Data from the Generations and Gender Programme provide new insights on key demographic developments
Intentions to have children, to marry or divorce as well as the relationships with parents and grandparents or the distribution of housework between partners are a few examples of individual choices that impact demographic and societal outcomes which are of great interest for researchers and policymakers alike. Data from the Generations and Gender Programme, a system of national longitudinal Generations and Gender Surveys (GGS) and contextual database, allows researchers across the world to study these topics in-depth.
Some of the most recent insights gained on the basis of this data were presented at the 3rd GGP User Conference on 30 November and 1 December 2015 in Vienna. Researchers from the Erasmus University (the Netherlands), studied the family ties of Polish immigrants in the Netherlands to learn more about the quality and nature of the relationship they keep with their parents at home. They found that women with a higher education tend to have closer and more emotional contact with their parents while men and lower educated immigrants showed lower levels of contact and emotional support. Financial support in the form of remittances from the immigrants is only a minor element of the relationship with their parents. A surprising finding was that conflict was not a sign of weak ties with the parents but rather proved to be an indicator for the strength of the relationship.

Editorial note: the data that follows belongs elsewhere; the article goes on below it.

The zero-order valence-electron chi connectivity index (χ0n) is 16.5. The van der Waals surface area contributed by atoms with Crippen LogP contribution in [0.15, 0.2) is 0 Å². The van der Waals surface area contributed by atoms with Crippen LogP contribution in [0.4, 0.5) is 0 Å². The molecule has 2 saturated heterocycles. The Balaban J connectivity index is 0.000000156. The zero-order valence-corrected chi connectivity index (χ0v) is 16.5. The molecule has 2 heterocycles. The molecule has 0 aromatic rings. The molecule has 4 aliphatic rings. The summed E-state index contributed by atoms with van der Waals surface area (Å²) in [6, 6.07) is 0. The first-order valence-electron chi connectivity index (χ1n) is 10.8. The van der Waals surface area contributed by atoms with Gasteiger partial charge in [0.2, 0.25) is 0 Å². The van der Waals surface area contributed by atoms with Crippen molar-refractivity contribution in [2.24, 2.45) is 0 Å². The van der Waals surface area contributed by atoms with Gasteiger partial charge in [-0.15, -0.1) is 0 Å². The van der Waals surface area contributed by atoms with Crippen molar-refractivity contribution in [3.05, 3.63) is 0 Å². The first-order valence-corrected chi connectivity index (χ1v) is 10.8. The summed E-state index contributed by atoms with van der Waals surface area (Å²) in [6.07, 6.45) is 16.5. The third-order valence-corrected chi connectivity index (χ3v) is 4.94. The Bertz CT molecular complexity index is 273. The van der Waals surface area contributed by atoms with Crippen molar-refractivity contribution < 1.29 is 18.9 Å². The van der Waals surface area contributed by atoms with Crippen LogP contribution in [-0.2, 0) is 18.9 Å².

Over 100 participants attended the two-day conference hosted by the Vienna Institute of Demography. The research findings from some thirty studies drawing on GGP data were presented and discussed, with additional 22 posters reviewed. Among the main topics discussed were issues and trends in couple formation and parenthood, non-marital childbearing and divorce; intergenerational relations and migration, health, care and well-being, intentions and their realizations.
The GGP was initiated by UNECE in 2000 and is now led together with a consortium of fourteen leading demographic research organizations and statistical institutes. Harmonized GGS data are currently available for 19 countries in wave 1 and 10 countries in wave 2, and can be accessed via: http://www.ggp-i.org/data/data-access.html.
The contextual database can be found at http://www.ggp-i.org/ggp-contextual-database.html.